Online P2P Lenders Ordered to Bring Creditors' Records to National Credit System
Regulators in Beijing call for credit reporting, working jointly with the central bank and credit reporting agencies.
China's regulators have imposed a new rule this week for peer-to-peer lenders to share all borrowers' credit history with state-run credit reference centers.
The notice, posted earlier this week, called for all P2P lending institutions to report operations data to the credit reference agencies controlled by the People's Bank of China, according to the official statement.
Credit reporting agencies in China have databases run by the Credit Reference Center of the People's Bank of China and Baihang Credit, China's only licensed and market-oriented personal credit agencies.
A Baihang representative told Xinhua News that the company covers almost 63,000,000 creditors and lenders with major institutional players in the online lending industry. Baihang has been backed by China's largest companies including the financial arm of Alibaba Group Holding Ltd. (NYSE: BABA), Tencent Holdings Ltd. (HKEX: 0700), financial giant Ping An Insurance and other companies.
In the past, with an uploaded credit report, online lending institutions could check a borrower's loan history with banks, but could not check a borrower's credit history on other online lending platforms. In turn, commercial banks were blocked from the borrowing records of P2P lenders. As a result, borrowers used money from an online platform to repay old debts on another lending platform.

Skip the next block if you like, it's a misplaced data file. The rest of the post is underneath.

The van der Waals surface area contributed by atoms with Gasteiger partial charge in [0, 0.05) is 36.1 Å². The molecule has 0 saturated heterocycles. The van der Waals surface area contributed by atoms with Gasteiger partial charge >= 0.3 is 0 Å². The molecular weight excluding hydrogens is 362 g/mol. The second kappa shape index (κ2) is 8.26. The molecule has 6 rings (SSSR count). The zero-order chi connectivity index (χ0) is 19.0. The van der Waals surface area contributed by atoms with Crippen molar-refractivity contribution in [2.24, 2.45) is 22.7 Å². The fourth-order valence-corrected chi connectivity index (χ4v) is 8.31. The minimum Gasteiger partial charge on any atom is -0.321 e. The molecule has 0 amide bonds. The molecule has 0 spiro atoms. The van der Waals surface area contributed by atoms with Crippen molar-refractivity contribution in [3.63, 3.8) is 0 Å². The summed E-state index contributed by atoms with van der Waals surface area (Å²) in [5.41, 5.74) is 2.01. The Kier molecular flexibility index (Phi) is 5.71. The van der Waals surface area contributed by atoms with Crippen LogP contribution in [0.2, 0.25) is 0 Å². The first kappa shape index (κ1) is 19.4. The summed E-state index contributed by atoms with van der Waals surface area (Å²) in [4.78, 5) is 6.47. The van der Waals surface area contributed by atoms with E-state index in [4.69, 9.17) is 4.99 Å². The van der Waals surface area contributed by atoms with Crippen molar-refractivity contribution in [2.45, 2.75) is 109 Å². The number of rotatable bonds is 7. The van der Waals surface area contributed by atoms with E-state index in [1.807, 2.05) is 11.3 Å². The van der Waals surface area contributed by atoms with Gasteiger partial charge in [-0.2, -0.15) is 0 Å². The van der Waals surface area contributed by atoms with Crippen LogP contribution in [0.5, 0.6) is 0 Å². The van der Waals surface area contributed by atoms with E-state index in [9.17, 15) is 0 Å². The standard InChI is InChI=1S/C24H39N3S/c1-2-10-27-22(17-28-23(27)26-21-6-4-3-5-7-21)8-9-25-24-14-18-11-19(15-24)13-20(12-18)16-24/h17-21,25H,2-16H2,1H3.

Under the new guidance, once a P2P borrower defaults, he or she will face higher-than-average loan interest rates for the credit premium, as well as limits on loan and insurance services.
The notice is titled "Notice Concerning Strengthening P2P Online Lending Sector Credit System Establishment."
The regulations were tightened by expanding the reporting base from defaulted borrowers to all the creditors and borrowers. Xinhua News reported that, in the past, only the defaulters' information has been recorded in the system under the regulation of the central bank and China Banking Regulatory Commission.
According to data released by wdzj.com, the loan balance in the country's P2P online lending industry dropped to 642.9 billion yuan ($91.9 billion) as of August, an additional 4 percent decline from July. Just this month, 15 platforms across China have been shut down. Of those, six were in Beijing and five were in Shanghai, according to public data. The firms were shut down for reasons including vanishing owners, fraud and capital chain issues.
Last year, Beijing has implemented a policy of three downs, seeking to diminish the number of lending institutions, the volume of loans and number of borrowers in China.
"A mother-in-law in China will take the credit report into consideration when she evaluates a husband for her daughter," Yulu Chen, deputy governor of the PBoC, said in a public statement in March.
"Online financing institutions will be incorporated into the credit system," he added.